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Copits, BA;Gowrishankar, R;O'Neill, PR;Li, JN;Girven, KS;Yoo, JJ;Meshik, X;Parker, KE;Spangler, SM;Elerding, AJ;Brown, BJ;Shirley, SE;Ma, KKL;Vasquez, AM;Stander, MC;Kalyanaraman, V;Vogt, SK;Samineni, VK;Patriarchi, T;Tian, L;Gautam, N;Sunahara, RK;Gereau, RW;Bruchas, MR;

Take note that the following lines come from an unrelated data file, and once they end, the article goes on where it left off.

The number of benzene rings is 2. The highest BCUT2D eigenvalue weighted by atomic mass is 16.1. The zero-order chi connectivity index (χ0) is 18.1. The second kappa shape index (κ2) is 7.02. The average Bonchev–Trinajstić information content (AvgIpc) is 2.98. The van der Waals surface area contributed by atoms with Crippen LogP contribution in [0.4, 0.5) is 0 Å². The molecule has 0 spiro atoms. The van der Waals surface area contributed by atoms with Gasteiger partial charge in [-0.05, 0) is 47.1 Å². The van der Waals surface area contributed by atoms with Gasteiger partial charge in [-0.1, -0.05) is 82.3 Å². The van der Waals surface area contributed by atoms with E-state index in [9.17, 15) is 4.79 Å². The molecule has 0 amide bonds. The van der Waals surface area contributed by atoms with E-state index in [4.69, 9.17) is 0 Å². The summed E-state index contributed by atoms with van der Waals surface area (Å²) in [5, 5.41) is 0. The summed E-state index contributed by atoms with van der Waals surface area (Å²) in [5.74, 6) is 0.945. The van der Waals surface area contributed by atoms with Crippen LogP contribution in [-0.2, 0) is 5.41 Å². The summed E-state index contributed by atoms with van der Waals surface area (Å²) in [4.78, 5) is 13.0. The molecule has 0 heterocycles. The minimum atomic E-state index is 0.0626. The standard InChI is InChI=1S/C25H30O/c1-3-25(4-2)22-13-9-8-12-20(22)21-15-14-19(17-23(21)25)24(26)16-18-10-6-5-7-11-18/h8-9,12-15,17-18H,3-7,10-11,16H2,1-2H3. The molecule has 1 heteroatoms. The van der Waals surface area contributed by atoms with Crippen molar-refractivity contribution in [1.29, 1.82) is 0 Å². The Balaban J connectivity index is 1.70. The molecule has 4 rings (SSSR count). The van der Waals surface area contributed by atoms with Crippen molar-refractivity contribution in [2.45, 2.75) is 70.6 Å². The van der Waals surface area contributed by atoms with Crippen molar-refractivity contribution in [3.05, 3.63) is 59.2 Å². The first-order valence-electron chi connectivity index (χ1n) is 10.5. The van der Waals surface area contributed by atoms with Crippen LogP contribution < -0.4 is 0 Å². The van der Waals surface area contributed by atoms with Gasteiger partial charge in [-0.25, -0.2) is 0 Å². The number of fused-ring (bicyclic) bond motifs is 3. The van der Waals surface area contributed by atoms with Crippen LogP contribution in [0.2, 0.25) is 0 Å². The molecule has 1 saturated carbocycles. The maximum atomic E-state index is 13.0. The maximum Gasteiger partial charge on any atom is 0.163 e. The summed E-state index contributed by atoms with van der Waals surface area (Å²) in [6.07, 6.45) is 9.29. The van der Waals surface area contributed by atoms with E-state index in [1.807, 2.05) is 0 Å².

Optical manipulations of genetically defined cell types have generated significant insights into the dynamics of neural circuits. While optogenetic activation has been relatively straightforward, rapid and reversible synaptic inhibition has proven more elusive. Here, we leveraged the natural ability of inhibitory presynaptic GPCRs to suppress synaptic transmission and characterize parapinopsin (PPO) as a GPCR-based opsin for terminal inhibition. PPO is a photoswitchable opsin that couples to Gi/o signaling cascades and is rapidly activated by pulsed blue light, switched off with amber light, and effective for repeated, prolonged, and reversible inhibition. PPO rapidly and reversibly inhibits glutamate, GABA, and dopamine release at presynaptic terminals. Furthermore, PPO alters reward behaviors in a time-locked and reversible manner in vivo. These results demonstrate that PPO fills a significant gap in the neuroscience toolkit for rapid and reversible synaptic inhibition and has broad utility for spatiotemporal control of inhibitory GPCR signaling cascades.